Forks District Court II employee cutbacks announced

Expect changes in service at the Clallam County District Court II located in Forks City Hall.

A court clerk position is being eliminated, and a second court clerk will be working half time due to Clallam County needing to come up with over $2 million in annual county budget cuts.

This will mean less timely access to court papers and other services provided at the window in the court office.

The announcement was made by District Court II Judge Erick Rohrer at the Wednesday morning, Oct. 26 meeting of the West End Business & Professional Association held at the state Department of Natural Resources meeting room on Tillicum Lane.

Notice of the layoff, and cutback in hours, for the clerks was received this week and takes effect by the end of November.

Forks court administrator Sabrina Bees will be working about three less hours per week, too, due to cost-saving cuts made across the board among Clallam County employees.

Rohr said it appears the court in Forks will remain open at its current location. Clallam County District Court officials had visited the former national forest building located north of Forks with thoughts of relocating the Forks court, Rohr said.

The Forks judge is also expected to take on additional duties such as dealing with probation cases. He is paid to work three days a week. However, Rohrer said he is sometimes called out on weekends to provide emergency judicial services for West End cases, attends court meetings in Port Angeles without pay and more.

Though based in Forks, the District II covers the entire West End, from Neah Bay to Clallam Bay, and west to Forks and as far south sometimes to the bordering area of northwest Jefferson County. Rohrer is also involved in truancy cases from the entire West End.

Rohr handed out a detailed overview of issues surrounding the cut in funding for the Forks court, which he estimated at about 26 percent of their about $150,000 annual budget down to $88,000.

“No other county Law & Justice agency is proposing this large of cut,” Rohrer stated. “In fact, most of the other Law & Justice agencies appear to be looking at ‘single-digit’ cuts.”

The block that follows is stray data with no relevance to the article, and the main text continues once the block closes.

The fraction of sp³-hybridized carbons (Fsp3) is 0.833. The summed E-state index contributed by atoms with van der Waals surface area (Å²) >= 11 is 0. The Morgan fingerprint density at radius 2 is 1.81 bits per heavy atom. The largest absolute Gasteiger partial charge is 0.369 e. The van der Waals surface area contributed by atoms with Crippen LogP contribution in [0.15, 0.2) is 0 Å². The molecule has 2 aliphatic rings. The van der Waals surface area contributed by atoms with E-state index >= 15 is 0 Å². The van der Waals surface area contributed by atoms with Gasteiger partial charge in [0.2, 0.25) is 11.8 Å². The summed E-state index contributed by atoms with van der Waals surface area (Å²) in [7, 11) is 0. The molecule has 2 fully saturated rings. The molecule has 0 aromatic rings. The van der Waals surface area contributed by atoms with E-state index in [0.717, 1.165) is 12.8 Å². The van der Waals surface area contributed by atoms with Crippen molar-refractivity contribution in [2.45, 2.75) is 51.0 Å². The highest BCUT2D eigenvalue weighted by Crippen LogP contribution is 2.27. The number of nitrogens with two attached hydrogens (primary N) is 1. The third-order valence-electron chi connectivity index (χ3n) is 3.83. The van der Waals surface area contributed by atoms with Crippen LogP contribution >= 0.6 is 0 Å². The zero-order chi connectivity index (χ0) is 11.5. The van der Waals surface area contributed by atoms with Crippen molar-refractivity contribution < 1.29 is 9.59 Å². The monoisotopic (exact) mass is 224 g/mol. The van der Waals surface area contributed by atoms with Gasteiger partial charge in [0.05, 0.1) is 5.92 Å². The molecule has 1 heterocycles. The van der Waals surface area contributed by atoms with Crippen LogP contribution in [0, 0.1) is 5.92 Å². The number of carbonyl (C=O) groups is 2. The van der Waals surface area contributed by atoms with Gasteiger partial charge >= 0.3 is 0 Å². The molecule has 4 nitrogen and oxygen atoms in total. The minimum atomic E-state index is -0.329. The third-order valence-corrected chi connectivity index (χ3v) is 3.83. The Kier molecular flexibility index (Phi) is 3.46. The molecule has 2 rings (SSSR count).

Rohrer said he also sees a discrepancy in how the number of cases handle in Forks is tallied, with county commissioners citing only about 600 per year, while his internal count shows just under 2000 per year.

At the meeting, WEB&PA members questioned why the Forks court was receiving a significantly larger cut back in funding. Local residents have sent numerous letters and emails to Clallam County District 3 (west Port Angeles - West End) Commissioner Mike Doherty questioning the cutbacks.

Doherty regularly attends the WEB&PA meetings, but  didn’t make the Oct. 26 gathering.

Concerns about having to drive to Port Angeles for court cases were raised at the meeting. These included the lack of funds forcing some persons charged with crimes to skip appearing in court, to the cost in time and dollars of having to drive to Port Angeles to resolve traffic tickets and other offenses, plus personal legal needs such as name changes for adopted children and restraining orders.

Rohrer said another scenario discussed by county officials would be to cut back on the Forks court through turning it into a “mail-in” court where court fines would be paid  by mail.

In the white paper handed out, Rohrer concluded that further cutbacks to the Forks court would render it incapable of meet its mandated obligations.

He said there has been speculation over having the City of Forks take over the District II Court. This wouldn’t work, he said, as the city doesn’t have the funds, and such a court would only handle cases within the city limits of Forks.

The final version of the 2012 county budget, which by law must be balanced, is still in the works, and is scheduled to be in place by Clallam County Manager Jim Jones by early December.

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